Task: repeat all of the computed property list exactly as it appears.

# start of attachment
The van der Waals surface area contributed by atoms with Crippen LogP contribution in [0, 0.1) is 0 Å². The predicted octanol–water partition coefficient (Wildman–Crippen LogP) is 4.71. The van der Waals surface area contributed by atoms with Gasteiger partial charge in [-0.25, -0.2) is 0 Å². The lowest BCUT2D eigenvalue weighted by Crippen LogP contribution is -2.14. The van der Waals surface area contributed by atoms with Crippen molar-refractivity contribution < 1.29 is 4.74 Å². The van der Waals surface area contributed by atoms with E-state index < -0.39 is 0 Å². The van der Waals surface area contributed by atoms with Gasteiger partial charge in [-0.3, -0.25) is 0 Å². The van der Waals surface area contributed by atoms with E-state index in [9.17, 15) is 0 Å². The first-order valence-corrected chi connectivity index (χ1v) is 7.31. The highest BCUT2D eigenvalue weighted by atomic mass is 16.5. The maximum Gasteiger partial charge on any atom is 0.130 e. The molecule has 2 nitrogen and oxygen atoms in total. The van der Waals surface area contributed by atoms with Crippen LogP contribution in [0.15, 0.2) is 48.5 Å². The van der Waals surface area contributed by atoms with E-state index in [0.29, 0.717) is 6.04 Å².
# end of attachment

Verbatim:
The van der Waals surface area contributed by atoms with Crippen LogP contribution in [0, 0.1) is 0 Å². The predicted octanol–water partition coefficient (Wildman–Crippen LogP) is 4.71. The van der Waals surface area contributed by atoms with Gasteiger partial charge in [-0.25, -0.2) is 0 Å². The lowest BCUT2D eigenvalue weighted by Crippen LogP contribution is -2.14. The van der Waals surface area contributed by atoms with Crippen molar-refractivity contribution < 1.29 is 4.74 Å². The van der Waals surface area contributed by atoms with E-state index < -0.39 is 0 Å². The van der Waals surface area contributed by atoms with Gasteiger partial charge in [-0.3, -0.25) is 0 Å². The van der Waals surface area contributed by atoms with E-state index in [9.17, 15) is 0 Å². The first-order valence-corrected chi connectivity index (χ1v) is 7.31. The highest BCUT2D eigenvalue weighted by atomic mass is 16.5. The maximum Gasteiger partial charge on any atom is 0.130 e. The molecule has 2 nitrogen and oxygen atoms in total. The van der Waals surface area contributed by atoms with Crippen LogP contribution in [0.15, 0.2) is 48.5 Å². The van der Waals surface area contributed by atoms with E-state index in [0.29, 0.717) is 6.04 Å².